Before we get to the results, we wanted to clarify that while the 3700U is using AMD’s latest mobile platform, it doesn’t offer the features or performance you may have seen in recent Ryzen desktop and server launches. Despite its “3000-series” branding, Ryzen 3000 for mobile is based on AMD’s Zen+ architecture, and was released at the beginning of this year. Ryzen 3000 for desktop is based on the new Zen 2 architecture, which won’t hit mobile until next year.

In short, Ice Lake represents Intel’s latest architecture, while Zen+ has been on the market for some time. However, this is still the latest AMD platform you can buy in the mobile market and is therefore eligible for comparison.

Ice Lake Benchmarks: 1065G7 vs. 3700U

We ran benchmarks on both systems while fully charged and connected to their included power adapters, with Windows power options configured for maximum performance. We used the latest build of Windows 10 as of August 30, 2019, with all patches, updates, and firmware applied.

Our tests are broken down between processor-focused benchmarks and gaming tests. While neither system is advertised as a gaming powerhouse, Intel has touted the new Gen11 Iris Plus Graphics as a major improvement over its previous efforts, and for many users the GPU is the most important factor for Ice Lake overall.

Also, some tests factor in results for features such as storage speed, which are specific to each laptop’s configuration and not necessarily indicative of the potential of the two hardware platforms themselves. Again, this is not a review of these two specific laptops, but rather an initial look at how Ice Lake performance compares to its current AMD competitor.

Cinebench

We tested both the latest R20 release of Maxon’s Cinebench benchmark as well as its predecessor, R15. This benchmark measures CPU rendering performance for both single- and multi-core configurations and presents results as a test-specific score with higher numbers equaling better performance. Of note, Intel earlier this year argued that Cinebench, which is commonly used by hardware review publications, should be de-emphasized since, Intel claims, it does not accurately reflect common “real world” usage scenarios.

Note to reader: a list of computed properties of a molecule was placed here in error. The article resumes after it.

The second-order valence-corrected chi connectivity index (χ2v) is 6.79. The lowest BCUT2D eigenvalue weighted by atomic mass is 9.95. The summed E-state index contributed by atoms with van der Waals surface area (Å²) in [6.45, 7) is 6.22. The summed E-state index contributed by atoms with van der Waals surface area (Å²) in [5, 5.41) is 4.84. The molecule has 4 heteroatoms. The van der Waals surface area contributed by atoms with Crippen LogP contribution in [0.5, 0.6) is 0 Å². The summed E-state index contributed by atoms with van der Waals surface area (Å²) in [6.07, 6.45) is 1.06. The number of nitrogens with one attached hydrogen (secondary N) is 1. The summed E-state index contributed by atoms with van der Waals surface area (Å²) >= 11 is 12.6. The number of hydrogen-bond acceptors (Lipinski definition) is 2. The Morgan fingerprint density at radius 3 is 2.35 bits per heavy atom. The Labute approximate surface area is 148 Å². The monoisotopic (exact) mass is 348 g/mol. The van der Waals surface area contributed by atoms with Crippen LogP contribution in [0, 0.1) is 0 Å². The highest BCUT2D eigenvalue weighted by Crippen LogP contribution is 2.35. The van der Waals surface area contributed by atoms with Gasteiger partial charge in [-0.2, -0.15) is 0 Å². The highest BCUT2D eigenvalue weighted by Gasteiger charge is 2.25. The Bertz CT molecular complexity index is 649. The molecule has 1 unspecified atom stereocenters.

Geekbench

We used the latest version of Geekbench, version 4.4.2, and ran both the CPU and GPU tests. Results are presented as a test-specific score with higher numbers equaling better performance.

PCMark 10

The latest version of UL’s PCMark benchmark runs a variety of tests to examine many aspect’s of a system’s performance, including word processing and spreadsheets, video conferencing, and basic gaming. Results are presented as a test-specific score with higher equaling better performance.

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Passmark PerformanceTest

Like PCMark, the Passmark PerformanceTest looks at several areas of a system’s performance, including memory speed, graphics, and storage. The CPU results of the test form the basis of the Passmark CPU Benchmark database. Higher scores equal greater performance. We used the latest version, V9, in our testing.

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7-Zip Benchmark

We used the benchmark integrated into the 7-Zip archiving software to test file compression and decompression performance. Results are presented in MIPS with higher numbers equaling better performance.

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Blender Benchmark

We used the official Blender benchmark for the open-source Blender rendering application to test rendering performance. Results are presented in seconds, with a lower time equaling better performance.

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3DMark